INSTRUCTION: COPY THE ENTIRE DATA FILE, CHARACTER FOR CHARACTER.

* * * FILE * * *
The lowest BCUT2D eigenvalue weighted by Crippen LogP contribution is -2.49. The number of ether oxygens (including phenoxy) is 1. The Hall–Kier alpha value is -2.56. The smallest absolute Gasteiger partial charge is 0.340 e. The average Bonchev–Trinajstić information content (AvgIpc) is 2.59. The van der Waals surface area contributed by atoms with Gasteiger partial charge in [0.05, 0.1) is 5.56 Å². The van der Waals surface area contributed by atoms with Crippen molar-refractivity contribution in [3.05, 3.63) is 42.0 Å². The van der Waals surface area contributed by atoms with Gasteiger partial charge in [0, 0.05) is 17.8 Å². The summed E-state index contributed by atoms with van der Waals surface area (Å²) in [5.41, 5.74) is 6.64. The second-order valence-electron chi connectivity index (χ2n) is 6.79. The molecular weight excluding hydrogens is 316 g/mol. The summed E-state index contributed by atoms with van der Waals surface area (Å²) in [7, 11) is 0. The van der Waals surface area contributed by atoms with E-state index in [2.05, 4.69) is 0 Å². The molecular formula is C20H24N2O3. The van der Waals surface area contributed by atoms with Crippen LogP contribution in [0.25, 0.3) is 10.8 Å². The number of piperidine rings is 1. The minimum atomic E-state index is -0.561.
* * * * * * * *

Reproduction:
The lowest BCUT2D eigenvalue weighted by Crippen LogP contribution is -2.49. The number of ether oxygens (including phenoxy) is 1. The Hall–Kier alpha value is -2.56. The smallest absolute Gasteiger partial charge is 0.340 e. The average Bonchev–Trinajstić information content (AvgIpc) is 2.59. The van der Waals surface area contributed by atoms with Gasteiger partial charge in [0.05, 0.1) is 5.56 Å². The van der Waals surface area contributed by atoms with Crippen molar-refractivity contribution in [3.05, 3.63) is 42.0 Å². The van der Waals surface area contributed by atoms with Gasteiger partial charge in [0, 0.05) is 17.8 Å². The summed E-state index contributed by atoms with van der Waals surface area (Å²) in [5.41, 5.74) is 6.64. The second-order valence-electron chi connectivity index (χ2n) is 6.79. The molecular weight excluding hydrogens is 316 g/mol. The summed E-state index contributed by atoms with van der Waals surface area (Å²) in [7, 11) is 0. The van der Waals surface area contributed by atoms with E-state index in [2.05, 4.69) is 0 Å². The molecular formula is C20H24N2O3. The van der Waals surface area contributed by atoms with Crippen LogP contribution in [0.25, 0.3) is 10.8 Å². The number of piperidine rings is 1. The minimum atomic E-state index is -0.561.